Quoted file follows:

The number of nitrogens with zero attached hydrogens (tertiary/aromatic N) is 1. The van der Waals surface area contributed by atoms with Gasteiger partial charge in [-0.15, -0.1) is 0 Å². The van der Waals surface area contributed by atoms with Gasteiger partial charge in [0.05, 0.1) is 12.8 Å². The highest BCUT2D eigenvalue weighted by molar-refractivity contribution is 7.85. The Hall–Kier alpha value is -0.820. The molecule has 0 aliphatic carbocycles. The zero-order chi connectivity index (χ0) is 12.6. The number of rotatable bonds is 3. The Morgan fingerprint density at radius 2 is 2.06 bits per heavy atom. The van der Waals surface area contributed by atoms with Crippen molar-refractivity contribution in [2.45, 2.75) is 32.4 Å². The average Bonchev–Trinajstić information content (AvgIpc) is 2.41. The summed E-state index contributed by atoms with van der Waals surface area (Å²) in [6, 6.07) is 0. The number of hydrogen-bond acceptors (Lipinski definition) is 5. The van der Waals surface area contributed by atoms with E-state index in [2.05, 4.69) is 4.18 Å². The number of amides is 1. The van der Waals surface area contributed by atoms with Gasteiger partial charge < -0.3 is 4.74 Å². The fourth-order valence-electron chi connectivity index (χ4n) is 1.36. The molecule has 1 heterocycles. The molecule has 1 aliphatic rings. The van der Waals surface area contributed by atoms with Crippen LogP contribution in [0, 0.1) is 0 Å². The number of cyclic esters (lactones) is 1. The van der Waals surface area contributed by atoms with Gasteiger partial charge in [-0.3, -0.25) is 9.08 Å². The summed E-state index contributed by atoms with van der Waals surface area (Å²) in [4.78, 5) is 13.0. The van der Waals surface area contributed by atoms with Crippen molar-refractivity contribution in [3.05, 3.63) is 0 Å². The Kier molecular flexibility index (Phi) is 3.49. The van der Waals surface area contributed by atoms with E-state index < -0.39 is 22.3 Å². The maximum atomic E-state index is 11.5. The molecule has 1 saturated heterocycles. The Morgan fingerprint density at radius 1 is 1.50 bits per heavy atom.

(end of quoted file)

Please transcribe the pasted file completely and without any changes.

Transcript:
The number of nitrogens with zero attached hydrogens (tertiary/aromatic N) is 1. The van der Waals surface area contributed by atoms with Gasteiger partial charge in [-0.15, -0.1) is 0 Å². The van der Waals surface area contributed by atoms with Gasteiger partial charge in [0.05, 0.1) is 12.8 Å². The highest BCUT2D eigenvalue weighted by molar-refractivity contribution is 7.85. The Hall–Kier alpha value is -0.820. The molecule has 0 aliphatic carbocycles. The zero-order chi connectivity index (χ0) is 12.6. The number of rotatable bonds is 3. The Morgan fingerprint density at radius 2 is 2.06 bits per heavy atom. The van der Waals surface area contributed by atoms with Crippen molar-refractivity contribution in [2.45, 2.75) is 32.4 Å². The average Bonchev–Trinajstić information content (AvgIpc) is 2.41. The summed E-state index contributed by atoms with van der Waals surface area (Å²) in [6, 6.07) is 0. The number of hydrogen-bond acceptors (Lipinski definition) is 5. The van der Waals surface area contributed by atoms with E-state index in [2.05, 4.69) is 4.18 Å². The number of amides is 1. The van der Waals surface area contributed by atoms with Gasteiger partial charge < -0.3 is 4.74 Å². The fourth-order valence-electron chi connectivity index (χ4n) is 1.36. The molecule has 1 heterocycles. The molecule has 1 aliphatic rings. The van der Waals surface area contributed by atoms with Crippen LogP contribution in [0, 0.1) is 0 Å². The number of cyclic esters (lactones) is 1. The van der Waals surface area contributed by atoms with Gasteiger partial charge in [-0.3, -0.25) is 9.08 Å². The summed E-state index contributed by atoms with van der Waals surface area (Å²) in [4.78, 5) is 13.0. The van der Waals surface area contributed by atoms with Crippen molar-refractivity contribution in [3.05, 3.63) is 0 Å². The Kier molecular flexibility index (Phi) is 3.49. The van der Waals surface area contributed by atoms with E-state index < -0.39 is 22.3 Å². The maximum atomic E-state index is 11.5. The molecule has 1 saturated heterocycles. The Morgan fingerprint density at radius 1 is 1.50 bits per heavy atom.